11. Calling your neighbors requires knowing their area code. Yes, really. I learned to memorize 10-digit phone nos., and of course the prefix 1-  if the no. does not have the same area code as mine. 

12. You know what 'In-'N-Out' is and feel bad for all the other states because they don't have any.  It's a drive through burger place native to So Cal. I'm singing the jingle in my head right now.."In-N-Out...In-N-Out...that's what a hamburger's...all about!" My payment, please. 

13. Stop signs stand for: Slow To Observe Police.  Of course, this is not the traffic light STOP but the 4-corner, 2-corner Stop signs that require you to really stop for 2 secs and not just slow down, whether there's people or none. Just like in Subic. All those who took the CA Dept of Motor Vehicles (DMV or LTO sa Pinas) driver's license test should know.  I took the actual driving test twice! and I've already been driving in the Philippines for a long time...but that's another edition :-D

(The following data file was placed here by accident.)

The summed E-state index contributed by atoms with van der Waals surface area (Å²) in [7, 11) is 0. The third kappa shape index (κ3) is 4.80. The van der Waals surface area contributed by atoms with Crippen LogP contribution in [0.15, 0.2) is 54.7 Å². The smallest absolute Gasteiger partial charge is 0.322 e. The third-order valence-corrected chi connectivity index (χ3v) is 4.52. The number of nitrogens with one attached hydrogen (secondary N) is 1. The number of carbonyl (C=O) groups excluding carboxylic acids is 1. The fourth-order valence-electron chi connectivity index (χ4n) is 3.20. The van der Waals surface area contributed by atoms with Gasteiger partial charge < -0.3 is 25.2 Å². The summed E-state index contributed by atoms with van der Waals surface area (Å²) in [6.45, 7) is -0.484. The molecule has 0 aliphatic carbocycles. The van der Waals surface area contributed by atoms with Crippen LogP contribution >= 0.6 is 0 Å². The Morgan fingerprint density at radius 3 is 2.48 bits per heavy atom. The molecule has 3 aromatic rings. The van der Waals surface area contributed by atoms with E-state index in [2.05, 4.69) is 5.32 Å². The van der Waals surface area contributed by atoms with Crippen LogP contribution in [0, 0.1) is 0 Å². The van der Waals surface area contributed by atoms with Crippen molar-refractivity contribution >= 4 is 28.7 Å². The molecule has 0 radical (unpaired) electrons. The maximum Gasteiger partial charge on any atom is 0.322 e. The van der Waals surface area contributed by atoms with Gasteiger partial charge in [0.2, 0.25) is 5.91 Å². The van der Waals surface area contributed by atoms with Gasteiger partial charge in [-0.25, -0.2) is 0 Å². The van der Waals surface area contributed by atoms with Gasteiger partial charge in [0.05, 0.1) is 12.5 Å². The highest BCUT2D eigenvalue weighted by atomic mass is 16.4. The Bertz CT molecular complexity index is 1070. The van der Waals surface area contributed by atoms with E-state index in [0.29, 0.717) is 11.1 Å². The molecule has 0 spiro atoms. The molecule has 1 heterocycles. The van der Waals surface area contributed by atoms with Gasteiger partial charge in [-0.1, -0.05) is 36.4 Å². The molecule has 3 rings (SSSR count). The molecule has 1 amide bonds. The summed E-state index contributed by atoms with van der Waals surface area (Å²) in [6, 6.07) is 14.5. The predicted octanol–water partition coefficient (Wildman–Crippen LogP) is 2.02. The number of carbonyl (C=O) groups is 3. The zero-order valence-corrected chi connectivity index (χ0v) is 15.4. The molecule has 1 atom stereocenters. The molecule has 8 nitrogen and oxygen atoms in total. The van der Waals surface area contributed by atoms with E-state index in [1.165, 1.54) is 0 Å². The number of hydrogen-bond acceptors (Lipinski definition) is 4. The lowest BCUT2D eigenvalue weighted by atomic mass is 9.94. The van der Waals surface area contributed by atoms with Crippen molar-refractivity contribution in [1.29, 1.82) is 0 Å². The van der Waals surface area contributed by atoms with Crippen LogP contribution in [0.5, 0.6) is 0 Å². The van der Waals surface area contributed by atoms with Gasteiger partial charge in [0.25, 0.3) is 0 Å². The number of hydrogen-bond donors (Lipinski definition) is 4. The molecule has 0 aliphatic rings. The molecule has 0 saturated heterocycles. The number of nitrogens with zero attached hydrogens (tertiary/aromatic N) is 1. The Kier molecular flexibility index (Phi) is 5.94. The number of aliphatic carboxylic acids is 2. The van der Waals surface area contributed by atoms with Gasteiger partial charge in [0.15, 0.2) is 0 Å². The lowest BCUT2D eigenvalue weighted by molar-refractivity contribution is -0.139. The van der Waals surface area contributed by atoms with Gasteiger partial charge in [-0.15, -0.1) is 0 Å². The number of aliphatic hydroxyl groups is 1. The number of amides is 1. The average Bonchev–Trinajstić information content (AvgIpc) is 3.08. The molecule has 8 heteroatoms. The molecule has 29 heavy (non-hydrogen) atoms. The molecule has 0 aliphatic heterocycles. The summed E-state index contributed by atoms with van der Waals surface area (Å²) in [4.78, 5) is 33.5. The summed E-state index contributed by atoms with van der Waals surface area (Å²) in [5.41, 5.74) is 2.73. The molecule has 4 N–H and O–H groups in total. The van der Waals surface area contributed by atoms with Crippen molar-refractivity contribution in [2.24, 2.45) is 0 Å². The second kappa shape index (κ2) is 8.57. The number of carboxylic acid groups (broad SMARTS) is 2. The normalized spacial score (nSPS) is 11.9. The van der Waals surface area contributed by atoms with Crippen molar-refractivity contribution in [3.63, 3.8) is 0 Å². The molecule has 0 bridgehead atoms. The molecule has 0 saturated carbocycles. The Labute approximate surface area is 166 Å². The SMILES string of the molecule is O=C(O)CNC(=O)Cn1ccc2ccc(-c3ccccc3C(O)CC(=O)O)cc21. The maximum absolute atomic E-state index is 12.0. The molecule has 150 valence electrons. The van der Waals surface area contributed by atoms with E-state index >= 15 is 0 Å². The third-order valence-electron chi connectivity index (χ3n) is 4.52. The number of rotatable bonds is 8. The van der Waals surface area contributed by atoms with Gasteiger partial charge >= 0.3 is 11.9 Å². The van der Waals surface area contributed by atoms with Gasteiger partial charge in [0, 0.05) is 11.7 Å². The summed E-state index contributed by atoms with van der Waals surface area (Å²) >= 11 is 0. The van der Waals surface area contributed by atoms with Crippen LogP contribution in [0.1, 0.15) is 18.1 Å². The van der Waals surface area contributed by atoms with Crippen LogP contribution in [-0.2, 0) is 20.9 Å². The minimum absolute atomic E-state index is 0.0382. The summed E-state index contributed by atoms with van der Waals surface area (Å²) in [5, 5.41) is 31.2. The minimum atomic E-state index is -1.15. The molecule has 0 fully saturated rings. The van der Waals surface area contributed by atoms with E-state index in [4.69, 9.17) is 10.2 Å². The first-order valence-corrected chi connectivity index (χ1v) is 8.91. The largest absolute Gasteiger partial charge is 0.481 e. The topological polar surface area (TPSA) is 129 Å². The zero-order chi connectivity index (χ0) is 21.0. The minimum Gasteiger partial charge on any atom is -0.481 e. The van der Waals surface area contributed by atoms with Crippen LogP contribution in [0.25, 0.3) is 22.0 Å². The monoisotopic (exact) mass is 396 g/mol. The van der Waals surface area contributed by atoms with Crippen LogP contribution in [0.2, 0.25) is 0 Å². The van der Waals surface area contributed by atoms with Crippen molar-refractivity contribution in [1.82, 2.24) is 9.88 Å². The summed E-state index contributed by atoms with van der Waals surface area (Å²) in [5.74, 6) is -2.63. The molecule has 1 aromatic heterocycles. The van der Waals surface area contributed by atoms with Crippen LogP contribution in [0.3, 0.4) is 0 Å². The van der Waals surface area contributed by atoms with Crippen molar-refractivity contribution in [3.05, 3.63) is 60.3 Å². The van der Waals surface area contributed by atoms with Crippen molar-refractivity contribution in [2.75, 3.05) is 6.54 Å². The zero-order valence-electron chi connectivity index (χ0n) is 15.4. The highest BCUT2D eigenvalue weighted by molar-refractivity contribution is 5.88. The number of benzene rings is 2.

14. You go to a tanning salon before going to the beach. Odd. There's the beach but people still want the glow from the salon.  I tried this myself using the UV-free magic tan.  See, I can't stay in the beaches here to sun myself; either too crowded, nice ones too far and exclusive, or water really is colder compared to Philippine beaches which are the best in the world, I daresay. 

15. You eat pineapple on pizza (or barbecue chicken!) - Never liked that CPK chicken bbq pizza or Canadian bacon with pineapple.  Give me the Pinoy Greenwich anytime with its ham and pineapple and the Quickmelt™ cheese. Yum! 
16. Your cell phone has left a permanent impression on the side of your head. 
Thank technology for Bluetooth ;-)
17. You think that Venice is a beach.  
For the less traveled, maybe, since it is a beach slightly south of LA (after Santa Monica) where Muscle Beach is.  You know those movies where hunks are working out on the beach? Yes, that one...that's where it is.

18. The waitress asks if you'd like 'carbs' in your meal.  Or a low fat, diet option to your sushi even. Enough said.